Regulatory Watch:
Ergonomics standard moves ahead

Nevertheless, several business and labor groups plan to challenge the standard in court.

The Occupational Safety and Health Administration's final Ergonomics Program Standard went into effect January 16, 2001, despite several legal challenges, Congressional hostility and the impending arrival of a new administration. The workplace rules, aimed at reducing musculoskeletal disorders (MSDs), affect nearly every U.S. business, except those engaged in construction, rail operations, maritime activities and agriculture. Business and labor groups are challenging the standard, with 12 lawsuits consolidated in a single proceeding in the U.S. Court of Appeals in the District of Columbia. "If the ergo rule isn't stopped, it will waste billions of dollars and provide little or no benefit to workers," said Thomas Donohue, President and CEO of the U.S. Chamber of Commerce. The standard requires businesses to inform workers about common repetitive stress symptoms and to set up a program to monitor and address signs of MSD in the workplace. The new OSHA standard is among a flurry of administrative edicts issued in the last days of the Clinton Administration. The Bush Administration has not indicated it will seek to undo the OSHA standard or other executive agency actions. Bush spokesman Ari Fleischer said "each and every one" of Clinton's orders would get a review early in the administration.

Cheese companies correct violations
The Environmental Protection Agency says it has allowed 10 cheese companies to correct 264 environmental violations under EPA's audit policy. Because the firms voluntarily found, disclosed and corrected the violations, EPA waived penalties in the case. The companies are Dairy Farmers of America, Suprema Specialties Northeast, Inc., Wyeth Nutritionals, Inc., H.P. Hood, Inc., Friendship Dairies, Inc., First District Association, Great Lakes Cheese of New York, Inc., McCadam Cheese Company, Inc., Milnot Company and Saputo Cheese USA Inc. The 264 violations occurred at 32 facilities in 11 states and involved the Community Right To Know Act, requiring manufacturers to report releases of more than 600 designated chemicals to the environment. The 10 cheese companies failed to report the presence of water dissociable nitrate compounds, nitric acid and/or phosphoric acid at their facilities. In addition to EPCRA violations, Saputo Cheese USA Inc. reported and corrected violations of the Clean Water Act (CWA) at 18 facilities. Before a settlement could be reached under the Audit Policy, Saputo was required to certify that it is currently in compliance with environmental requirements. Under the proposed settlement, Saputo will pay $10,943, which is the amount they saved by delaying compliance with EPCRA and CWA. The settlement is not final until it is approved by the Environmental Appeals Board.

EPA proposes feedlot controls
EPA is targeting water pollu-tion caused by large feedlot operations, proposing a new set of strict controls. The new requirements would affect as many as 39,000 concentrated animal feeding operations nationwide. EPA says only 2,500 of these operations currently have enforceable permits under the Clean Water Act. Under the EPA proposal, the definition of a concentrated animal feeding operation (CAFO) would be expanded to include small operations, below the current 1,000 animal minimum, if they are deemed to be "a threat to water quality." The new controls would also require poultry, veal and swine operations to prevent all discharges from their waste storage pits and lagoons where wastes are collected; eliminate potential exemptions from permits currently used in some states; require corporations and contract growers to certify to both EPA and the states they have financial resources to meet environmental requirements; and limit the spreading of manure on land owned by livestock facilities.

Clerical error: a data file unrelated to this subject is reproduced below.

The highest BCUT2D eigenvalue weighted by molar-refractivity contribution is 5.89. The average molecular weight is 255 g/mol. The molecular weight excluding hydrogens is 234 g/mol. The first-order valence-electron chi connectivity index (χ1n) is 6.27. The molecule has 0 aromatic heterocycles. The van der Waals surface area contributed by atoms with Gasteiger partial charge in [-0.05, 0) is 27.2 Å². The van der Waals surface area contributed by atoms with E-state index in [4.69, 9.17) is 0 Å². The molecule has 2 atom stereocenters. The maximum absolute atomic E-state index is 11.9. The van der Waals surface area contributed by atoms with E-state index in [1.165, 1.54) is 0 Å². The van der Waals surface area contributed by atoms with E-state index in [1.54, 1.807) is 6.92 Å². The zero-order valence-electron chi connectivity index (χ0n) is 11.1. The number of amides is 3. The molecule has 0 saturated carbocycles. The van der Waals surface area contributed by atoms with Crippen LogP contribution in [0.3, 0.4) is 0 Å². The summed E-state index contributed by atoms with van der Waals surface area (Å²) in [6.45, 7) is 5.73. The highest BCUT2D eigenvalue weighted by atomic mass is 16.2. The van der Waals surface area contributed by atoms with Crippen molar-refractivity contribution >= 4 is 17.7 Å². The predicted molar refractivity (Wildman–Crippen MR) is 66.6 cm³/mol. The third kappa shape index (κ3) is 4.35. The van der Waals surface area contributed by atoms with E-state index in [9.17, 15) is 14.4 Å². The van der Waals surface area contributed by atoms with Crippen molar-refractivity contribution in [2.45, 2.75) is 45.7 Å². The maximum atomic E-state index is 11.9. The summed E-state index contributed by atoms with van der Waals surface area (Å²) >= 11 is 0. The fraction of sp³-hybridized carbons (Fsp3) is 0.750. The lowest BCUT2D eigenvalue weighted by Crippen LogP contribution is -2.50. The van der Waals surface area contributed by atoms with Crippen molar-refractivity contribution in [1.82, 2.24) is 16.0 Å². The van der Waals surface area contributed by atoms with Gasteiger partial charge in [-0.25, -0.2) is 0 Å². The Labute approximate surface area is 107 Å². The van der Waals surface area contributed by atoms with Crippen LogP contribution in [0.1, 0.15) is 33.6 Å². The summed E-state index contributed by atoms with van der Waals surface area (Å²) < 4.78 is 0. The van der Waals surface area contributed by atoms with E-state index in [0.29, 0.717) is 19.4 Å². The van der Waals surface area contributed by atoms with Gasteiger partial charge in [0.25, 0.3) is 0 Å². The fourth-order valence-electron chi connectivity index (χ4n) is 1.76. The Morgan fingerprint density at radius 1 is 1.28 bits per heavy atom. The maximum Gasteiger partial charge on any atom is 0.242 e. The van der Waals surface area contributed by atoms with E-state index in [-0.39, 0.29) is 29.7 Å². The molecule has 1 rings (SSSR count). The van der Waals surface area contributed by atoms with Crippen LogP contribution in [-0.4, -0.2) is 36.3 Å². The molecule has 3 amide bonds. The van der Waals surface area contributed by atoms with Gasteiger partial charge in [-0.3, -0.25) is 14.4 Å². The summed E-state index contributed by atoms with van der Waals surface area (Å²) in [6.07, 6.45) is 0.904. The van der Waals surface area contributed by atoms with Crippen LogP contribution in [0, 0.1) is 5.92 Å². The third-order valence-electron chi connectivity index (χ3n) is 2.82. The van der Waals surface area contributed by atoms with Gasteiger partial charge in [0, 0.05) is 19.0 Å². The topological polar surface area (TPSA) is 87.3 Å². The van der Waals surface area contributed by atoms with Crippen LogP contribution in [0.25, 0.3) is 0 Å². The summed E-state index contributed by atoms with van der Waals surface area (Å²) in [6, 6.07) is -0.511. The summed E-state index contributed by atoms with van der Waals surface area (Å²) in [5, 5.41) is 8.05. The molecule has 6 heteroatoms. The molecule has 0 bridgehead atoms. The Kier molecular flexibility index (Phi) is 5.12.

FDA asks operators to screen corn
The Food and Drug Administration is asking corn dry-milling and masa operations to screen yellow corn for a genetically altered version that may have slipped through a buy-back program. The StarLink corn, containing the pesticidal protein Cry9C, was authorized for animal, but not human use. StarLink's developer, Aventis S.A., and USDA began a buy-back effort after investigations found traces of the StarLink corn in some taco shells. FDA is asking the extra screening because it believes some of the corn from the 1999 crop may still be in grain elevators. In one of his last directives before leaving office, Agriculture Secretary Dan Glickman asked the public for input on what steps USDA should take to promote the marketing of biotech crops while helping segregate them from non-biotech products. "In order to protect our domestic and foreign markets and ensure public confidence, it's essential that we improve our ability to identify and track genetically modified farm products," Glickman told USDA's Advisory Committee on Agricultural Biotechnology.

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